Phoenix Coyotes goaltender Mike Smith has translated his brilliant regular season into something even more impressive in the 2012 NHL postseason. He’s one of the breakout stars of this playoff campaign, and he bears striking similarities to a goaltender we know very well in this city.
Just over eight years ago, Miikka Kiprusoff burst onto the scene with the Calgary Flames and carried them to the postseason and then to game seven of the Stanley Cup Final. The then 27 year old Kiprusoff was a relative unknown at the time, pried from San Jose by Darryl Sutter in the hopes of finding a true number one goaltender. Fast forward to now, where a 30 year old Smith is tearing things up and has his upstart team within striking distance of the NHL’s final four.
The similarities between the two goaltenders are striking, starting with how both came out of nowhere to backstop underdog teams to playoff berths. Smith played the entire 2011-2012 season with Phoenix, entering the season as the number one goaltender and never relinquishing that title. People laughed at the Coyotes for handing the reigns to a guy who couldn’t hold a number one job in prior stops in Dallas and Tampa Bay. Kiprusoff, on the other hand, came in mid-season and played in 38 games for a team that looked poised to miss the playoffs for an eighth straight year. No one knew at the time the unassuming Finn would turn the Flames into a Stanley Cup contender. The similarities don’t end there, however.
The regular season statistical comparison starts to show some fairly like traits, as well. The winning percentages of Smith and Kiprusoff are tough to compare as one played the entire season and the other played around half of one, but I don’t think it’s a stretch to extrapolate their save percentages. In his 38 games during the 2003-2004 season, Kiprusoff posted a .933 save percentage and a stupidly high .941 mark at even strength. This past regular season, Smith’s numbers were slightly lower with twice the workload. The Kingston, Ontario native finished with a .930 overall mark and a strong .936 number at even strength. Knowing the team in front of him, Kiprusoff’s totals from his first year in Calgary likely would have dropped over a full season, putting him right in line with Smith’s first season in Phoenix.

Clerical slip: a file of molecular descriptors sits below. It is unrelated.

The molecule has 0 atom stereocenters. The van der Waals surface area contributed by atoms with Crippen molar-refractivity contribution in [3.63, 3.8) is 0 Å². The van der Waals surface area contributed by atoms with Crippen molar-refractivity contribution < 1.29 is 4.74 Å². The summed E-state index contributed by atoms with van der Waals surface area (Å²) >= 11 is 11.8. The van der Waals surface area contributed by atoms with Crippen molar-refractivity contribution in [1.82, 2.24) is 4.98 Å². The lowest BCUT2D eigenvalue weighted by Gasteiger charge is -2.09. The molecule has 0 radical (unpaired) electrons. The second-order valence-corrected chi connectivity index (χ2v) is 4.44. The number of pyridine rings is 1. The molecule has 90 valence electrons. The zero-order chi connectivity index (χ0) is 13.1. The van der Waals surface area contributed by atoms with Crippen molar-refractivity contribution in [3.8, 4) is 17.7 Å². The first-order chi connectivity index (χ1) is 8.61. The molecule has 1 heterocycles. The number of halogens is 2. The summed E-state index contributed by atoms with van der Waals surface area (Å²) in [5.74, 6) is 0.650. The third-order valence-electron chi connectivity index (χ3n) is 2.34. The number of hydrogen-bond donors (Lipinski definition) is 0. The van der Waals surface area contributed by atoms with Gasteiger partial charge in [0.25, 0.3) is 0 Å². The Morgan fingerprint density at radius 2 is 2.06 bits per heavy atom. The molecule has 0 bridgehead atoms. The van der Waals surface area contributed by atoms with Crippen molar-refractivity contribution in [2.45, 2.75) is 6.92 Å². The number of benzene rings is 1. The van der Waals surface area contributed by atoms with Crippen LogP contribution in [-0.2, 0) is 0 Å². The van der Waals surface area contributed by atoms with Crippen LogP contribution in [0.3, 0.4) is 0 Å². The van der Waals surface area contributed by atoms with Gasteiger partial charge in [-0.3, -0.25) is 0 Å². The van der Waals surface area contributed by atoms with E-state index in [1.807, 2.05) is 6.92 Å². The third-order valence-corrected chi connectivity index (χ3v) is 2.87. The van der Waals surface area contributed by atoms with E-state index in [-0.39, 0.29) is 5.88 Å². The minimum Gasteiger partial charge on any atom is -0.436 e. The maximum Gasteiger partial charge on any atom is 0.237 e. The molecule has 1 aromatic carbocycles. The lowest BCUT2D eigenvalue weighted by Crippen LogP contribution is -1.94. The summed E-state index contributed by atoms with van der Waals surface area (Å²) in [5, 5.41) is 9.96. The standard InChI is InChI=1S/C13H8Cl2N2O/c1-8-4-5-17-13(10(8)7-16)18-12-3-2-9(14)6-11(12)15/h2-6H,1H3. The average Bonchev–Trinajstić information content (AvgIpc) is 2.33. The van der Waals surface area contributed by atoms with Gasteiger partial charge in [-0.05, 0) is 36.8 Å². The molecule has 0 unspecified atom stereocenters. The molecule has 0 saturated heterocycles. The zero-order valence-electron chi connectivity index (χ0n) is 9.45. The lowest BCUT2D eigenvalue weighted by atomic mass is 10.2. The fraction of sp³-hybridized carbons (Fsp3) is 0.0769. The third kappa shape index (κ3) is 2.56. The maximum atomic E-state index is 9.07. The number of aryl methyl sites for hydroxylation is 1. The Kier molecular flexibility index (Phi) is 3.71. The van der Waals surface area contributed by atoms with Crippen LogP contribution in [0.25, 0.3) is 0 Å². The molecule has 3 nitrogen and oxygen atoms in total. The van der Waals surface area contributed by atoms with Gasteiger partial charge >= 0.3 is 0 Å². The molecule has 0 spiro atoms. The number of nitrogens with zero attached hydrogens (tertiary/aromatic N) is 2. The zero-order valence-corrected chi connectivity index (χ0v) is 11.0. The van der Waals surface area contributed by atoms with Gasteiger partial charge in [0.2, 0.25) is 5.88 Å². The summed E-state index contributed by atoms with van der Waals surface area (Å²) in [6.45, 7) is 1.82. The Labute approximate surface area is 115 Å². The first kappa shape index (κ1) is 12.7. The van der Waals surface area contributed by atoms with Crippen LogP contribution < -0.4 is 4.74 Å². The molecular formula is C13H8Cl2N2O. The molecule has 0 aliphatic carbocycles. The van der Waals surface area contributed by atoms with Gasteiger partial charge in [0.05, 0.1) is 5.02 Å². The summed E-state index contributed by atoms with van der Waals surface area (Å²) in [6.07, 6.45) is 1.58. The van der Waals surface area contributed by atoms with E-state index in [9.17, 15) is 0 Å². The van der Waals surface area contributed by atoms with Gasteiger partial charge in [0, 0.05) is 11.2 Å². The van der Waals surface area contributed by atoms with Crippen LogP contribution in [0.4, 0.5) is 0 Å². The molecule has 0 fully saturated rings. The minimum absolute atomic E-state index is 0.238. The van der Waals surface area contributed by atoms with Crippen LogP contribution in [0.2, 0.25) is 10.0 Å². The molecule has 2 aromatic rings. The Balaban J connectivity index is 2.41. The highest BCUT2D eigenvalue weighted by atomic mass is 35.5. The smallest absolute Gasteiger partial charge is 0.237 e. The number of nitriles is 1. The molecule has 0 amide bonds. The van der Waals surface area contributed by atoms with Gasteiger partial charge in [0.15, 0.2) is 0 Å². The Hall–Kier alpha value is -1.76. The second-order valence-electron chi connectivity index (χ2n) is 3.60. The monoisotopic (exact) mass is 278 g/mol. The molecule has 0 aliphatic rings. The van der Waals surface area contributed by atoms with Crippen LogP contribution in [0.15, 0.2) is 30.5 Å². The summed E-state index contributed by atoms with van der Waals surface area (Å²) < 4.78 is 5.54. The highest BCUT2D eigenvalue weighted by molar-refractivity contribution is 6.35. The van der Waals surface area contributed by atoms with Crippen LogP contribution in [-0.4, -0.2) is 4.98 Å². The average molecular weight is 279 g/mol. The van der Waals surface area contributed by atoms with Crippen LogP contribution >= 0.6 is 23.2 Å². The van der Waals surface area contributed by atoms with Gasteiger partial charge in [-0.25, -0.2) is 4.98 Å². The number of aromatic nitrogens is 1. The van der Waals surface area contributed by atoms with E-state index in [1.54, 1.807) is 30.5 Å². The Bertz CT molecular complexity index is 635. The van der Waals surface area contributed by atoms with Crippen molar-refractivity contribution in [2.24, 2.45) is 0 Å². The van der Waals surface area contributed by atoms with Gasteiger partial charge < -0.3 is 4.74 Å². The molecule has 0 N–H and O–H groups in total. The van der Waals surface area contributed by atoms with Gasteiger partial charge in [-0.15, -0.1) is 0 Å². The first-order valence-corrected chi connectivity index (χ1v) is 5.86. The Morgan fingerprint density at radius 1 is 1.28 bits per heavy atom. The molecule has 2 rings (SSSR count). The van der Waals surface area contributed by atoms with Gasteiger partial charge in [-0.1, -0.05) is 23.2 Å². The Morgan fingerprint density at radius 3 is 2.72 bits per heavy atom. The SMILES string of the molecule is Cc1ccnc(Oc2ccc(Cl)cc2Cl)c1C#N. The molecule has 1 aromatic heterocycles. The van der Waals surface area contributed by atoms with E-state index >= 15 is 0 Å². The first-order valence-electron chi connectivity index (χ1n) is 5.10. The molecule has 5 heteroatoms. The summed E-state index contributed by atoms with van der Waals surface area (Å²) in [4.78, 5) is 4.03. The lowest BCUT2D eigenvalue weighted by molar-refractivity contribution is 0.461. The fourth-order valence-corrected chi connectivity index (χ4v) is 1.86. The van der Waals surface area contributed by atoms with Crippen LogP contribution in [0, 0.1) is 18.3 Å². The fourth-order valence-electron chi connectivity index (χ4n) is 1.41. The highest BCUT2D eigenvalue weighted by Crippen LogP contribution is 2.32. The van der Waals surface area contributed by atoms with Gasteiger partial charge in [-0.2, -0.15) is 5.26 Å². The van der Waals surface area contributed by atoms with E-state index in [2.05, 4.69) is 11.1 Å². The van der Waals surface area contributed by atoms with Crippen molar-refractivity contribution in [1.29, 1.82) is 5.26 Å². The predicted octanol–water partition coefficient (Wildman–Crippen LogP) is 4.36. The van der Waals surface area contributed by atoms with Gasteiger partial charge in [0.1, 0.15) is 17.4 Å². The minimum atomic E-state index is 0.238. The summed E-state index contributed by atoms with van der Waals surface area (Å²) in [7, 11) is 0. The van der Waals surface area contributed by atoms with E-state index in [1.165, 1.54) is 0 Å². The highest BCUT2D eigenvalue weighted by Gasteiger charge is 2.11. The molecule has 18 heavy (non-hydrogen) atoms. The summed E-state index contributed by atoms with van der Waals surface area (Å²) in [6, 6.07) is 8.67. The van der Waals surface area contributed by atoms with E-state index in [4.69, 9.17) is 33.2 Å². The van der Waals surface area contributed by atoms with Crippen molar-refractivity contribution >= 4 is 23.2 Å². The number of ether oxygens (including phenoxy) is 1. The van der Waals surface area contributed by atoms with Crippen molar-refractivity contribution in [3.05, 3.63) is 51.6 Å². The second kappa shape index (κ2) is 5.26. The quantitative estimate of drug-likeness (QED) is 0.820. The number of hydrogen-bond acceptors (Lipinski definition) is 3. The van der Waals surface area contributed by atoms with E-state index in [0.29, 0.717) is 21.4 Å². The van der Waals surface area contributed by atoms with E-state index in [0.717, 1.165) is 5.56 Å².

It’s when you get to the postseason that things get really scary. At the time of this writing, Smith has played eight playoff games, losing only two of them. Kiprusoff played a full compliment of games in Calgary’s Cup run, appearing in 26 games and winning 15 of them. Over that two month run, Kiprusoff put together a stunning resume that included a .943 even strength save percentage, helping boost his overall number to .928. Smith’s overall number is rather high right now, sitting at .943. but that likely will come down over the course of a gruelling postseason. But it’s that .947 even strength number that really sticks out at you, as it’s just four points higher than Kiprusoff’s mark from eight years ago. Taking games played into account, that’s a pretty eery comparable.
To summarize, the most important thing to watch statistically is that save percentage at even strength. That is the most important and most accurate barometer of a goaltender, and the numbers are very similar. Knowing how this particular stat evolves over a longer period of time, there’s a very good chance the regular season number for Kiprusoff would have fallen a few points to be even closer to Smith’s and vice versa with Smith’s mark in the postseason.
To me, the way both goalies burst onto the scene and captured attention was the first reason I decided to write this post. The statistical similarities only came about afterwards and are not a stretch at all; they are very, very similar. But it’s a little too early to compare Smith to Kiprusoff overall. The Flames goaltender has put together seven seasons since as a number one goalie while Smith has yet to follow that path. We’ve seen plenty of goaltenders go the “flash in the pan” postseason route, from extreme examples (Brian Boucher or Ray Emery) to less extreme examples (Jaroslav Halak). For Smith to be considered in the same class as Kiprusoff, he’ll have to put a few strong seasons together in a row. The season after Calgary’s 2004 run, Kiprusoff won the Vezina Trophy, but only after the NHL lost a season thanks to a lockout. Let’s hope that one similarity doesn’t carry over to next year.